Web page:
I have been meaning to post links to the latest two rounds in Henry Jenkins' fan studies and gender discussions, and I also wanted to respond to some detailed comments from Jason Mittell over at his blog, Just TV. Jason is one of our consulting researchers here in the consortium.
The first round of Abigail and Christian's debate brought up a lot of issues about soap operas and pro wrestling and other massive narratives which exist on the "margins" of popular culture, which of course got me particularly interested in the discussion. Be sure to look through the comments there for more.
Mittell's post on these issues particularly interested me, as he addresses his own works on narrative complexity in primetime television. I have often credited Jason with being one of the few scholars who does not try and hide the ties to daytime serial drama that primetime complexity has, but some in a recent conversation criticized his essay for not going very in-depth with that connection. He brings up quite a valid point in his blog--that many scholars have pointed out that it's hard to understand soaps from the outside and that it's best not to try and analyze them without intimate knowledge of them. Of course, that makes folks who aren't looking particularly at soaps at a loss for how to cover them, since many of their visual and storytelling markers have been so stereotyped, and are often misunderstood.
His point about the nature of the complexity is also important. While both are about serialization, the difference between 13-to-24 episodes per year and 250 are a major difference. I would always say that an individual episode of a good primetime show will almost always be better than an individual episode from a good daytime show, but that's because the two shows place differing degrees of value on the individual episode. Even the most serialized primetime show still gives authority to the single episode and often has some issues to be brought up and resolved in a single day. This is not what daytime dramas are good at, so I don't agree that they should copy this format. So I think that he's quite right that we should consider primetime complex television in its own right, but I think the gripe among some of the fans and scholars writing was the continual exclusion of daytime serial dramas from the conversation altogether. In the comments on Henry's blog, Lynn Liccardo points out that some primetime shows are doing what daytime is good at better than daytime these days, but it's still important to point out that primetime shows CANNOT be as good as a good daytime show at what daytime shows are good at, particularly with their lack of long-term history. Passions is a newbie in the soaps world; there's not been a high-quality long-term serial fictional in primetime that has lasted as long as Passions (since 1999).
Where things get a little more complicated, though, is in the discussion of audience attention. Jason is right that the way shows use that attention is important. For daytime soaps, it's about the day-to-day, the accretion, and not the visual detail. He points out that soaps were intended for the housewife not sitting directly in front of them, so visual detail is not as important. But dialogue is, so the dialogue is always privileged on soaps, and we don't need to tie complexity to the visual, I don't think. I'm not saying here that Jason is making that false connection; his point that the traditional lack of reruns caused redundancy in soaps can't be disputed.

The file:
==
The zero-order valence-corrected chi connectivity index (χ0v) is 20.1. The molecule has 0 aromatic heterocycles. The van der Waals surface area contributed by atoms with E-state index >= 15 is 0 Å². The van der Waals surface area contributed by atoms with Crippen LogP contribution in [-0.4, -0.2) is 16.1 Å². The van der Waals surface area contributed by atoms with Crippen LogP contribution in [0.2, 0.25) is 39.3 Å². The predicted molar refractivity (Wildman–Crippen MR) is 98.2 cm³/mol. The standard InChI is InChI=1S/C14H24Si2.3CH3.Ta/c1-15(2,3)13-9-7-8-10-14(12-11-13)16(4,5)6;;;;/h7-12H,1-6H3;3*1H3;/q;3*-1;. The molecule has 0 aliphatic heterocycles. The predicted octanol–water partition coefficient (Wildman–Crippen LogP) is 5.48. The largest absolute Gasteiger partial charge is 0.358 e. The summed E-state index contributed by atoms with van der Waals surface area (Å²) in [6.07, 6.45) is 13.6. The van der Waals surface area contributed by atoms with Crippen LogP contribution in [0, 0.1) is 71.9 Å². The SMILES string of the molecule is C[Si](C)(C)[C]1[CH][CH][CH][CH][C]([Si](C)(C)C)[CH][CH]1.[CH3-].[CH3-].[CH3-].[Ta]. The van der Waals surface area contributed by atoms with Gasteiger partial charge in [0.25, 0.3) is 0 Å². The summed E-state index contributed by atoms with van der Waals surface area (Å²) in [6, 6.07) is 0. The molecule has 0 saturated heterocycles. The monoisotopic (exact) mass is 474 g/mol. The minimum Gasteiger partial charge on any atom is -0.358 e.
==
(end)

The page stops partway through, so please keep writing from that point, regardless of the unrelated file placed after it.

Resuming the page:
But people outside the genre often greatly overstate the amount of redundancy in soaps, I think. Reader STINKY LULU makes this point, writing, "My basic feeling is that what you call redundancy is actually a pivotal soap pleasure--revisiting key moments from the recent and distant past--not unlike the narrative data mining you describe in contemporary prime time serial drama."
I'd like to develop that thought a little further.
At their worst, soaps are recap-laden. I've seen Days of Our Lives have episodes a few years ago, for instance, that seemed more flashback to earlier in the week than current. That's not good soap, and we have to distinguish between good and bad practices in the genre. However, with five episodes a week and little in terms of reruns, the redundancy is necessary. That's why REaction is so important in soaps. The redundancy becomes a central part of the story. It matters not as much that X happens as it does seeing how everyone in town responds to finding out about X. In that case, the plot is a driver for character-driven stories. Anyone who missed X will find out about it during various scenes retelling and reaction to parts of it, but that retelling process IS the show; it's about interpersonal relationships, not the what. (By the way, my guess is that some of the fans who fast-forward are also some of the ones who archive; fans often pick out particular characters or stories they follow on a show that they actively consume, even while skipping others...)
I think Jason's piece lays out his points well, and, as someone who studies soaps and is a professed fan, I thank him for his acknowledgment of the links between complex primetime shows and daytime serial dramas. My only major caveat would be the point outlined here, that redundancy in daytime, when done correctly, is actually what provides the complexity and the enjoyment from the viewer's perspective. This dialogue is also where the peppered clues come back into play, as soap writers at their best make passing references to past events and characters throughout the dialogue that reward longtime viewers in the way Jason is talking about without distracting newbies.
I really do hope we continue pushing this conversation, as I think some valuable dialogue between primetime and daytime television is on the verge of emerging.